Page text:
Assuming no interest, if you were to calculate that $40,000 will be needed for college and you begin putting the money away monthly two years before the child begins college you will have to sock away $1,666.67 per month for 24 months. However, if you start 18 years before you only have to save $185.19. Remember this is without interest. If you factor in the interest that the savings will earn, the monthly payment will be less. Again, the longer the period, the greater the impact of the interest, so the sooner you start the less you will have to contribute each month to reach your goal.
There is always the dreadful fact that there is always a TAX when you have a savings account. This is where Life insurance on the child comes into play.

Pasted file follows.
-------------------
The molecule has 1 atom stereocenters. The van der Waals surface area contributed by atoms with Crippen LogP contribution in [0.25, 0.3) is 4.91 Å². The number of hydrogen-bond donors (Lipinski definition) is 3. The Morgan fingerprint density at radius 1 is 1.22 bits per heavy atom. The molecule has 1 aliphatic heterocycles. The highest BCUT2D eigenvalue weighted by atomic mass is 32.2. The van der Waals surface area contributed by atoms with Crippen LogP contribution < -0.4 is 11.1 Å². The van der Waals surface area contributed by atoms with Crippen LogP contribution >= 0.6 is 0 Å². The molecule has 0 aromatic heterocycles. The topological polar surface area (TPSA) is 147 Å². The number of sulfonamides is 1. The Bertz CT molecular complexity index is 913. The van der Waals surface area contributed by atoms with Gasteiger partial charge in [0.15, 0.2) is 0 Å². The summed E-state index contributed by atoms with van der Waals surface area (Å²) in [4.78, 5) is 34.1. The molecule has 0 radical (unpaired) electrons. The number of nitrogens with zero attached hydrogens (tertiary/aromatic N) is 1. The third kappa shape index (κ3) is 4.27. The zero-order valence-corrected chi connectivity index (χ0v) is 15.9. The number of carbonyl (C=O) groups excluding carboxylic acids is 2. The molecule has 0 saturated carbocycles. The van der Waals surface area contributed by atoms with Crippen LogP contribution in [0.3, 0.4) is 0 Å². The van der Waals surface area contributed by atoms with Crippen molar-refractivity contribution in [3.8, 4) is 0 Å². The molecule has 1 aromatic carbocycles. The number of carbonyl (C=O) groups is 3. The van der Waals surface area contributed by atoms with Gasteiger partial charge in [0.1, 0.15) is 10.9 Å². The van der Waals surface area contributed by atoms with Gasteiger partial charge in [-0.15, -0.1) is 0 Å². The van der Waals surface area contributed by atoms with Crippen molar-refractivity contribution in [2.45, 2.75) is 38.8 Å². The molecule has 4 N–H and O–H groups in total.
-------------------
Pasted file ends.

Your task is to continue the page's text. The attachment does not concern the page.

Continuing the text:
Life insurance on the child gives a parent both tax sheltering and flexibility in the use of the funds. There are three parties to a life insurance contract: the insures, the owner and the beneficiary. When the child is born the parents take out a policy on the child. Assuming the child is healthy, the parents can purchase a very large policy for a relatively low premium payment. The child is the insured but the parents are the owners and can make themselves the beneficiaries. As payments are made cash builds up in the cash portion of the policy. Under the current Tax laws, the investment income generated by an insurance policy are not subject to income tax. So the cash value grows tax free. When the child is ready for college the parents can cancel the policy and withdraw the cash value or keep the policy and borrow the sash value at a low interest rate. If the child decides not to go to college the parents as owners of the policy , can keep the money in the policy or withdraw it and use it for something else. At some point the parents may want to transfer ownership to the child but they are not required to do so.
Life insurance on a child is not for everyone. However, it is one option that can be considered when planning for your child's college education.